Panalpina expands air freight network to Brazil
Panalpina is expanding its controlled air freight network by adding a full-freighter service to Brazil. As of March, Panalpina will not only operate scheduled charter flights from Hong Kong to Huntsville in Alabama, USA, but also from Huntsville to São Paulo.
The extended service is part of the recently renewed long-term agreement between Panalpina and Atlas Air. It offers scheduled main deck capacity to South America from the US and a record transit time of less than 40 hours from Hong Kong to São Paulo.
Lucas Kuehner, Global Head of Air Freight at Panalpina, said: “Our customers in the US have a need for fast and efficient connections to Brazil. The new set-up with Atlas Air, where we switched one of our wet-leased aircraft to 200 scheduled charters per year, allows us to meet this demand effectively”
As of 3 March 2015, Panalpina will initially operate two flights per week from Huntsville to Viracopos, São Paulo, with dedicated scheduled charters using Atlas Air 747-400 freighters.
The direct service from Huntsville to São Paulo, called Brazil Wings, has been specifically designed for customers in the Midwest and in parts of the south eastern United States. The new service is tailored to companies that manufacture heavy machines and equipment for agriculture and mining.
Brazil, with its large agricultural and mining industries, is an interesting market for these companies, but getting the goods there can be challenging. So far, the companies had to export via large, congested airports with limited freighter capacity.
Roberto Schiavone, Head of Air Freight for the Americas at Panalpina, said: “We offer an alternative; scheduled main deck capacity to Brazil from an uncongested airport that puts high priority on cargo.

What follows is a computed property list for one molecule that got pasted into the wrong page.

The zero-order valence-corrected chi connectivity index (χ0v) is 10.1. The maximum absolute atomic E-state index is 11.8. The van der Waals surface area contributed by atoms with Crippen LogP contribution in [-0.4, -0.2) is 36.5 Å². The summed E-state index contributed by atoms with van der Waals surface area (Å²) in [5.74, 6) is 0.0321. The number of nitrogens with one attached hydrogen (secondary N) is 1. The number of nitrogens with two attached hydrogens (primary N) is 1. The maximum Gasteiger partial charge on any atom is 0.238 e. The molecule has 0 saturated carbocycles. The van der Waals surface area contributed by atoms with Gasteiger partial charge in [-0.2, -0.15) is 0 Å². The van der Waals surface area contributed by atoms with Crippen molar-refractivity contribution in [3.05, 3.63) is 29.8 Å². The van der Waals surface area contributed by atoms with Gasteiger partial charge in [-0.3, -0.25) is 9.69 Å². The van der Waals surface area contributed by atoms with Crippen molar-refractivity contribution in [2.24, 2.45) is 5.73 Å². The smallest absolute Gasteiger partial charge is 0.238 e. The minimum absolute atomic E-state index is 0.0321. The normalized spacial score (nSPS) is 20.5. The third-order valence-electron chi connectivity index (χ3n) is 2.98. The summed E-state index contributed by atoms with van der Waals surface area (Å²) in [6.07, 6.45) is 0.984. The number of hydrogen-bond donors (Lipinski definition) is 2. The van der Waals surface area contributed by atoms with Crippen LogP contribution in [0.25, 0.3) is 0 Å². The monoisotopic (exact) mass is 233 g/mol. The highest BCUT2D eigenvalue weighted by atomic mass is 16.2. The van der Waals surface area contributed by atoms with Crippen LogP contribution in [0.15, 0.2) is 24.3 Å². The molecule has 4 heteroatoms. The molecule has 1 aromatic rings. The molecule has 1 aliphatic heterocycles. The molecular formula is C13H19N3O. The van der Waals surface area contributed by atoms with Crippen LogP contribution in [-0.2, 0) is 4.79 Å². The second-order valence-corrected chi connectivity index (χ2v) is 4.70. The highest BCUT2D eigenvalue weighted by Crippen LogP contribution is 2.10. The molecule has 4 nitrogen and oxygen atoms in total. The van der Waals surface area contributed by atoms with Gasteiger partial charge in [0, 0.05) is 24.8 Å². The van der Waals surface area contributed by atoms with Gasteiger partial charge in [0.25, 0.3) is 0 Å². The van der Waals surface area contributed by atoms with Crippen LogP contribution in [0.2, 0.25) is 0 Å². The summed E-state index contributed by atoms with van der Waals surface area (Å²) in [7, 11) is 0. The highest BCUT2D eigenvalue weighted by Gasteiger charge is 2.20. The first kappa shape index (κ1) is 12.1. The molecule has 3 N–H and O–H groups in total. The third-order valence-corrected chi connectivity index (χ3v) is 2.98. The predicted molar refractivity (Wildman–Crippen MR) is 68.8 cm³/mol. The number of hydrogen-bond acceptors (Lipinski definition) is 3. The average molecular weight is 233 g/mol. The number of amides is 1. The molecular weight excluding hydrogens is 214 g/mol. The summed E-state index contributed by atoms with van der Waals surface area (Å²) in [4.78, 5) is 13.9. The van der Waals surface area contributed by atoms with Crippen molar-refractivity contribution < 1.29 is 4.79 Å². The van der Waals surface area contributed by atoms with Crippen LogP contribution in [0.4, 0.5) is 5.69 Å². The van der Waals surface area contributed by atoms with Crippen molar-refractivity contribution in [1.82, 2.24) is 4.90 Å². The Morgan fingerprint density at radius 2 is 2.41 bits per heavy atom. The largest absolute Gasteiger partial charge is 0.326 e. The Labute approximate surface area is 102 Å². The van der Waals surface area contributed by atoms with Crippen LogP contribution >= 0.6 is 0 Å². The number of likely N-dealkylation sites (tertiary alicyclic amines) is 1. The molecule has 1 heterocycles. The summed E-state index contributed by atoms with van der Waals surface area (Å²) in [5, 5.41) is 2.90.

“Export cargo can be easily trucked to our unique air freight gateway in Huntsville. There we offer an airside facility and short distances. This allows for fast expediting and full control on the ground. In addition, customers benefit from cargo consolidation and customs clearance services.”
Panalpina provides road feeder services from over ten major US cities to Huntsville on a daily basis. From the Chicago area, with its important manufacturing base, transport to Huntsville takes as little as 16 hours. Panalpina also manages import customs clearance and delivery to the final destination in Brazil, thus providing a full door-to-door service.
The freighter flights from Huntsville to São Paulo connect seamlessly with the freighter flights coming in from Hong Kong. As an extension of the recently announced twice-weekly Hong Kong-to-Huntsville service with Atlas Air charters, Panalpina can now offer one of the fastest transit times from the Far East to South America. “We can fly cargo from Hong Kong to Viracopos via Huntsville in less than 40 hours,” says Matthias Frey, global head of Panalpina’s controlled air freight network.
Kuehner added: “The new service to Brazil showcases what we can offer to customers. We route our flights and offer freighter capacity to suit particular customer requirements. We address unmet needs and offer end-to-end solutions.”